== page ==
Adopting Islamophobia definition ‘would cripple counter-terrorism'
Posted: Tue, 30 Apr 2019
The adoption of a proposed definition of 'Islamophobia' would have a "seriously detrimental impact" on efforts to keep the UK safe, a former counter-terrorism chief has warned.
Richard Walton said adopting the definition could lead to government departments, the police, intelligence agencies and other public bodies being branded "institutionally Islamophobic".
Walton, the former head of Scotland Yard's counter-terrorism branch, made the claims in a report published by the Policy Exchange think tank on Monday entitled Islamophobia – Crippling Counter-Terrorism. He co-wrote the report with Policy Exchange's senior research fellow Tom Wilson.
The definition the authors criticised was proposed by the all-party parliamentary group (APPG) on British Muslims in a report published in November. The APPG claims that "Islamophobia is rooted in racism and is a type of racism that targets expressions of Muslimness or perceived Muslimness".
Since then several prominent MPs and campaign groups have urged the government to adopt the definition. The Labour party, the Liberal Democrats, the mayor of London and several local authorities have adopted the definition. Last week all five of Scotland's major political parties joined them.
The National Secular Society, which campaigns to uphold the principle of free speech on religious matters, is encouraging the government not to adopt the APPG's definition. In December the NSS co-ordinated a letter, signed by six other activists, which urged the home secretary to resist calls to adopt the definition.
The Policy Exchange report said the APPG had fallen into "the trap of attempting to define a political construct".
"In doing so [it] confused issues of religion and theology with raw political questions and [has] left a demonstrably open field for damaging and even absurd conclusions."
It said government acceptance of the definition would "seriously undermine the effectiveness of the UK's counter-terrorism strategy" and harm public confidence in the agencies charged with combating terrorism.
It said the "highest threats to the UK's national security" have been "largely but not exclusively Islamist threats over the past 25 years". At the end of September 2018 80% of those in custody for terror-related offences in Great Britain were categorised as holding Islamist extremist views.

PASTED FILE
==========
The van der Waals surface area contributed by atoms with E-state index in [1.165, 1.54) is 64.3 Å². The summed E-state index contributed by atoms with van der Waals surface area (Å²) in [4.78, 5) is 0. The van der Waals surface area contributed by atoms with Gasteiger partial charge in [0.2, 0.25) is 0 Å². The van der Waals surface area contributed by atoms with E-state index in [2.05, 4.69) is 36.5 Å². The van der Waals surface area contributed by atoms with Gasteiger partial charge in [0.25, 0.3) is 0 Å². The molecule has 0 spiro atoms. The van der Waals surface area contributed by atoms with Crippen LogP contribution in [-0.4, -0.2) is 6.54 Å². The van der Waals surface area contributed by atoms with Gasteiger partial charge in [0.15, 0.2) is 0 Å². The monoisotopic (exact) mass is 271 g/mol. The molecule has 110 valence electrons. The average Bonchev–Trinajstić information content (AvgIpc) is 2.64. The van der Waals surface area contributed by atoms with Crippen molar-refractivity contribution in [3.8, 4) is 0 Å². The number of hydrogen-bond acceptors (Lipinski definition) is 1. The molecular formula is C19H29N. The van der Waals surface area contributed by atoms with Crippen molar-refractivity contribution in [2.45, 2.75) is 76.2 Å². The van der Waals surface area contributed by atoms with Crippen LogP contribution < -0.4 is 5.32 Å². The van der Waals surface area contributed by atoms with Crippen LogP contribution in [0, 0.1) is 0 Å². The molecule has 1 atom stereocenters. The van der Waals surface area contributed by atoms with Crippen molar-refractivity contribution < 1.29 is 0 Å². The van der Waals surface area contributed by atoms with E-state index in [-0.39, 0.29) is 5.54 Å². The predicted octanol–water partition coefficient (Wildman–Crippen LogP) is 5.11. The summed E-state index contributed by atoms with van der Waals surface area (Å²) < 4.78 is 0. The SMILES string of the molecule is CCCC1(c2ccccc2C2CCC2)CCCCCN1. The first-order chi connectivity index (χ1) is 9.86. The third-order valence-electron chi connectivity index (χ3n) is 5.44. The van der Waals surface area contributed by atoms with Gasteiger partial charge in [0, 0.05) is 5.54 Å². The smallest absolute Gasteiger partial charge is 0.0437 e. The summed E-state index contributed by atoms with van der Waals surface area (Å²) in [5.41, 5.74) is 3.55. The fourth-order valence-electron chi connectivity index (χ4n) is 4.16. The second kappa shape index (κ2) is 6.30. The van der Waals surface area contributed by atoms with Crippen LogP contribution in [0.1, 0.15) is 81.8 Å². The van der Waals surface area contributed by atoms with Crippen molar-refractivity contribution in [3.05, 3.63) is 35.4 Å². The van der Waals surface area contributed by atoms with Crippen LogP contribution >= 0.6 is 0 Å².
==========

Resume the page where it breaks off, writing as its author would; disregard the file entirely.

It said the APPG's report claims a "clear linkage between Islamophobia and counter-terrorism initiatives in a way that can only serve to undermine the legitimacy of government policy and practice in this area".
It said the report's argument that the 'targeting of Muslimness' should be adjudged as 'racial discrimination' would create an opportunity "to brand the component parts of the UK counter-terrorism criminal justice system as 'institutionally Islamophobic'". It added that it is "inevitable" that Islamist groups would exploit this opportunity.
It said the definition would deter police from stopping and searching extremists at ports or after terrorist attacks and undermine counter-terrorist officers' efforts to disrupt and prosecute terrorist groups.
It said it would make it harder for public sector organisations to fulfil their duties under the Prevent strategy.
It said the proposed definition "risks diminishing freedom of speech and impairing our ability, as a society, to debate the causes of Islamist extremism". It added that the definition could "effectively introduce a blasphemy law which could result in police interventions and arrests by officers for alleged Islamophobic ('racist') words and behaviour".
It said the adverse impact on counter-terrorism efforts would include a negative impact on efforts to keep "Muslim communities safe from far-right terrorism" and to tackle "intra-Muslim sectarian attacks".
As an alternative to the adoption of the definition it suggested the Commission for Countering Extremism could draft a code of practice on extremism which included both anti-Muslim and intra-Muslim hatred.
In remarks reported by The Times, Walton said: "There is no doubt in my mind that [the APPG's] definition of Islamophobia would severely damage the work of counterterrorism police as well as the security service, MI5.
"This would make terrorist attacks more likely to succeed and the country less safe as a whole."
A former reviewer of terrorism legislation, Alex Carlile, backed the report's conclusions. In the report's foreword he wrote that "successful and accepted counterterrorism measures would run the risk of being declared unlawful".
NSS spokesperson Chris Sloggett said the report had "highlighted some particularly alarming consequences which would come from adopting the APPG's ill-thought-out definition".
"The government often rightly says its first duty is to keep people safe. This report, co-authored by a former head of counter-terrorism with the Metropolitan Police, shows that adopting the proposed definition of Islamophobia would undermine its efforts to do that.
"The report also highlights the concern that the definition poses a threat to free expression on religion. Our society needs a rigorous public debate on how best to tackle intolerance and violence, including that inspired by interpretations of Islam.
"The government should read this report and consider its conclusions carefully."
Image: Richard Walton, via Twitter.
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